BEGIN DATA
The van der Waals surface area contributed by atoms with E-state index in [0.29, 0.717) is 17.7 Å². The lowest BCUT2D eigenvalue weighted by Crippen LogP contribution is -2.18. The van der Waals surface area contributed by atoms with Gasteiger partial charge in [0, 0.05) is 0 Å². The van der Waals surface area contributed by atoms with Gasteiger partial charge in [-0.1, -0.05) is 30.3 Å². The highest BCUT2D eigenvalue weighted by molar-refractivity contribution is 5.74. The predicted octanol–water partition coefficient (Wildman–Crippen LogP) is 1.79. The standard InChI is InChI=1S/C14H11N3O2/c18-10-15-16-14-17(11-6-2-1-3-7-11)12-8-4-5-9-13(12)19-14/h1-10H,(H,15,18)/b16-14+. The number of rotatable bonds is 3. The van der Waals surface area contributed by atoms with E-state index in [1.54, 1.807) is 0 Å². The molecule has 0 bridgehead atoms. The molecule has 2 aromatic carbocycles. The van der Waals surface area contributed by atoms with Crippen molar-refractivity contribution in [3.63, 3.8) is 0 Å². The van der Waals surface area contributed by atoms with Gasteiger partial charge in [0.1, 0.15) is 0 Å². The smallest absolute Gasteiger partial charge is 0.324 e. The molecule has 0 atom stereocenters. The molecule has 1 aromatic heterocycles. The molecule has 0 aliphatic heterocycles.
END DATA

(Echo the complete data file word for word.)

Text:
The van der Waals surface area contributed by atoms with E-state index in [0.29, 0.717) is 17.7 Å². The lowest BCUT2D eigenvalue weighted by Crippen LogP contribution is -2.18. The van der Waals surface area contributed by atoms with Gasteiger partial charge in [0, 0.05) is 0 Å². The van der Waals surface area contributed by atoms with Gasteiger partial charge in [-0.1, -0.05) is 30.3 Å². The highest BCUT2D eigenvalue weighted by molar-refractivity contribution is 5.74. The predicted octanol–water partition coefficient (Wildman–Crippen LogP) is 1.79. The standard InChI is InChI=1S/C14H11N3O2/c18-10-15-16-14-17(11-6-2-1-3-7-11)12-8-4-5-9-13(12)19-14/h1-10H,(H,15,18)/b16-14+. The number of rotatable bonds is 3. The van der Waals surface area contributed by atoms with E-state index in [1.54, 1.807) is 0 Å². The molecule has 0 bridgehead atoms. The molecule has 2 aromatic carbocycles. The van der Waals surface area contributed by atoms with Crippen molar-refractivity contribution in [3.63, 3.8) is 0 Å². The van der Waals surface area contributed by atoms with Gasteiger partial charge in [0.1, 0.15) is 0 Å². The smallest absolute Gasteiger partial charge is 0.324 e. The molecule has 0 atom stereocenters. The molecule has 1 aromatic heterocycles. The molecule has 0 aliphatic heterocycles.